The disciplinary hearing for Cleveland Browns quarterback Deshaun Watson has concluded after three days of legal proceedings in Wilmington, Delaware, before jointly appointed NFL disciplinary officer Sue L. Robinson, according to league sources not authorized to speak publicly.
Deshaun Watson’s disciplinary hearing concludes
The league, represented by NFL general counsel Jeff Pash and outside counsel, is pushing for an indefinite suspension of at least a year, based on their argument that Watson has committed multiple violations of the NFL personal conduct policy. Watson, 26, has been accused by massage therapists of sexual assault and sexual harassment. He wasn’t charged with a crime by two Texas grand juries.
The legal team for Watson — NFL Players Association outside counsel Jeffrey L. Kessler and Houston-based attorney Rusty Hardin — made their case for the three-time Pro Bowl selection, facing multiple accusations of sexual misconduct, to receive no to little discipline based on evidence and little to no punishment in other cases involving NFL owners Robert Kraft, Daniel Snyder and Jerry Jones, according to sources.
The hope for the Watson team is that he is allowed to play at least a portion of the season for the Browns, who acquired him in a blockbuster trade from the Houston Texans and signed him to an unprecedented fully guaranteed $230 million contract.
The league, represented by NFL general counsel Jeff Pash and outside counsel, is pushing for an indefinite suspension of at least a year.
The next steps are for both sides to submit legal briefs that are due the week of July 11, and then for Robinson to render a decision. If she determines that no punishment is in order for Watson, that marks the end of the disciplinary matter. If she does hand down a punishment, it can be appealed by either side and would be heard by either NFL commissioner Roger Goodell or a third-party officer.
Watson has agreed to confidential settlements with 20 of the 24 women who have filed civil lawsuits alleging he committed sexual misconduct during massage therapy sessions. He has denied any wrongdoing and maintained any sex with the women to be consensual. Two grand juries in Texas declined to indict Watson on criminal complaints filed by 10 women.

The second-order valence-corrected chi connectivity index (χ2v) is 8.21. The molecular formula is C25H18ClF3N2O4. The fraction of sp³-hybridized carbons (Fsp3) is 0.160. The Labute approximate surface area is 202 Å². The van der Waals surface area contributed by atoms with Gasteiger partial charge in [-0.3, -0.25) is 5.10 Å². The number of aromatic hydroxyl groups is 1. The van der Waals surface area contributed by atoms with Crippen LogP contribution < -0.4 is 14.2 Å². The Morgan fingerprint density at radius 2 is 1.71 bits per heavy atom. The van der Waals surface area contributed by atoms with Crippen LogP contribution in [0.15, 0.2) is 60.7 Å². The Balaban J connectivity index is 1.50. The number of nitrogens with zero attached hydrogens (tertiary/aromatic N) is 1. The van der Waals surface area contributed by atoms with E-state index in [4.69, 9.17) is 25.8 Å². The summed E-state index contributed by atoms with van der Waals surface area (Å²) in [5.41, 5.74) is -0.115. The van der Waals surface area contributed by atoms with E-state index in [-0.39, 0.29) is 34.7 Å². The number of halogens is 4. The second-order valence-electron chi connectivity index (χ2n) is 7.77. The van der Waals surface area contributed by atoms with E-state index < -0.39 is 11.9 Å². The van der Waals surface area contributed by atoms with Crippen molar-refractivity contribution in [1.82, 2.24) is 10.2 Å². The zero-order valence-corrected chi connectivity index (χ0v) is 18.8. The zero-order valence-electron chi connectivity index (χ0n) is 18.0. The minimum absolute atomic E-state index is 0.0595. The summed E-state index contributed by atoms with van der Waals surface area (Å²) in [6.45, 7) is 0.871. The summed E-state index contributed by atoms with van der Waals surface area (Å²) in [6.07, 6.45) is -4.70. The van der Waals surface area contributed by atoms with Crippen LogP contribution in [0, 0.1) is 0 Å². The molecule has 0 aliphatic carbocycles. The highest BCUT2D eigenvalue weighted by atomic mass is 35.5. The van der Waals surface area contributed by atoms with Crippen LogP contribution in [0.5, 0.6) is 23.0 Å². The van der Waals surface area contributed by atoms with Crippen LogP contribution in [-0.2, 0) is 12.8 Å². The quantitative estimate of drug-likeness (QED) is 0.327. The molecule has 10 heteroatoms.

Under Article 46 of the collective bargaining agreement (CBA), Goodell or a designee is slated to issue a written decision that will be the final disposition of the disciplinary matter. Of course, there could always be a legal challenge in the court system.
This marks the first case heard by Robinson, a former U.S. District Judge now practicing law in Delaware, under a new system after the CBA that was amended two years ago.
A former first-round draft pick from Clemson, Watson reached a confidential settlement with 20 of 24 plaintiffs represented by Houston-based attorney Tony Buzbee. Buzbee has subsequently added the Houston Texans, Watson’s former employer, as a defendant, alleging that they “enabled” his “behavior.”
Robinson is expected to issue a ruling in advance of training camp. One source predicted the ruling could come very soon after the briefs are filed to Robinson.
Watson’s case information known thus far
The NFL and the players union previously attempted to strike a compromise on a settlement of a proposed punishment of Watson, who didn’t play last season and was paid his full $10.54 million salary after requesting a trade from the Texans. However, sources emphasized that they never came close to a deal.
The reasoning from the league behind a potential indefinite suspension, as the NFL imposed in the Michael Vick dog fighting scandal and Ray Rice’s domestic violence case, would be to give them flexibility to potentially impose further discipline in case other allegations of misconduct surfaced. Although no DNA, audio, or video evidence exists in the cases, according to multiple sources, the NFL used text messages, depositions, and interviews to make its argument.
When the settlement was reached, NFL spokesman Brian McCarthy said in an email to Pro Football Network that the settlement wouldn’t affect the ongoing league investigation, writing, “Today’s development has no impact on the collectively bargained disciplinary process.”
Buzbee has also filed a lawsuit against the Houston Texans, lawsuit alleging they enabled Watson’s behavior by providing a membership to the Houstonian hotel and spa and giving him a nondisclosure agreement for vendors. The Texans have stated previously they had no knowledge of Watson’s alleged misconduct.
Watson has maintained his innocence throughout the legal process.
“I’ve been honest and I’ve been truthful about my stance and that’s I never forced anyone, I never assaulted anyone,” Watson said during a recent minicamp press conference. “So, that’s what I’ve been saying it from the beginning and I’m going to continue to do that until all the facts come out on the legal side. I have to continue to just go with the process with my legal team and the court of law.”